Yorkton Gen Web Region, Saskatchewan Gen Web Project. YorktonTips.html  

Broadway East, Yorkton

Nancy Pelham-Todd
Greater Yorkton Mailing List  Resources
Quick Tips

W2 Location in Saskatchewan: North through Township 28; South through Township 16 alongTrans-Canada Hwy; East--from the Manitoba border; West to Hwy 6.

The best genealogy resource for the province is the Saskatchewan GenWeb. I am including the links that I most frequently use and want to keep at my fingertips when helping people find resources for prairie ancestors. This is not meant to duplicate or replace comprehensive lists. 

I manage the Yorkton GenWeb site, Yorkton Message Board, and Yorkton mailing list.

My Niblock-King ancestors lived in Broadview, Balcarres, Grenfell, Lemberg, Regina, and Summerberry




  Greater Yorkton Places & Links [This part under construction.]
A-B-C-D-E  F-G-H-I-J    K-L-M-N-O    P- Q-R-S-T    U-V-W-X-Y-Z
Yorkton-L Rootsweb Mailing List    |   Yorkton Message Board   |  Saskatchewan-L Rootsweb Mailing List  |
 Lookups  Maps & Places  Census  Contemporary Links--Greater Yorkton 

Contemporary Links--A few favorites for other provinces

City DirectoriesDon't forget the Peel Bibliography on microfiche!
If you live near a Canadian university library or archives, there may be copies of Bruce Baden Peel's Bibliography of the Prairie Provinces microfiche collection. This is a major reference work for Alberta, Saskatchewan, and Manitoba. This includes copies of city directories up to 1953 for the main cities of the prairies. Search for "Peel Bibliography" as a title at this link to the WebCat online catalog of the University of Calgary. You can then search to see what  directories are included for which towns.  (Even though this link is for U of C, the information will be the same as in  other university library catalogs.) Click on "OK" to search. This site lists titles of the actual microfiche.)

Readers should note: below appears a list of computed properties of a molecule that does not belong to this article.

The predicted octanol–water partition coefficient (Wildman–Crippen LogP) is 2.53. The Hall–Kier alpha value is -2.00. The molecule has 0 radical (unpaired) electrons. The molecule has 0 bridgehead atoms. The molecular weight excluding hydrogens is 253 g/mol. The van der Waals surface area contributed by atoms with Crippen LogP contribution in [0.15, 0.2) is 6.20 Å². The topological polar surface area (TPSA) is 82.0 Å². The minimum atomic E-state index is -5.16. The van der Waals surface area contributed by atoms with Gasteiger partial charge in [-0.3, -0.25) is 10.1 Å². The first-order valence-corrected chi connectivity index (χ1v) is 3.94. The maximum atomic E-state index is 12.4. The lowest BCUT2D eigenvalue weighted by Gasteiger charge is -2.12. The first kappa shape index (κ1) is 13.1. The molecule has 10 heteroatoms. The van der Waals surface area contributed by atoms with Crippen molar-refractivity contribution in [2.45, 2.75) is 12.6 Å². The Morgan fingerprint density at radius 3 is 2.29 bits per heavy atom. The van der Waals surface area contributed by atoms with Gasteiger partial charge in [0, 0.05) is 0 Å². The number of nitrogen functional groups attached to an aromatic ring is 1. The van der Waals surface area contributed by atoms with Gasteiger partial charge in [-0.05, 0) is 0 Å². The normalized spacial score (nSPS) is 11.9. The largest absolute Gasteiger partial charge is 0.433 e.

Search Engines:
  • Vroosh! Canadian Search Engine
  • Your favorite url disappeared? Try Wayback Machine to search for archived urls.

As a very LAST resort...You have a name and place, but there's the brick wall.

Many of the provincial local history books do not have on-line indexes. You might send an email to the local library asking that your message might be given to someone who is an expert in the area local history who could provide suggestions for finding information about your ancestor. As a courtesy to the librarian, I recommend this only after exploring as many other resources as possible. It has been my experience in tracking my ancestors' migration across the prairies that there are always a few helpful old timers in the villages that know something or someone that might help. This approach works best for villages and hamlets. 

A municipal officer might also be helpful in locating a knowledgeable local historian or cemetery records.

&#copy; Copyright 2006-

"Yorkton Gen Web: "Unlock the Stories of your Roots"

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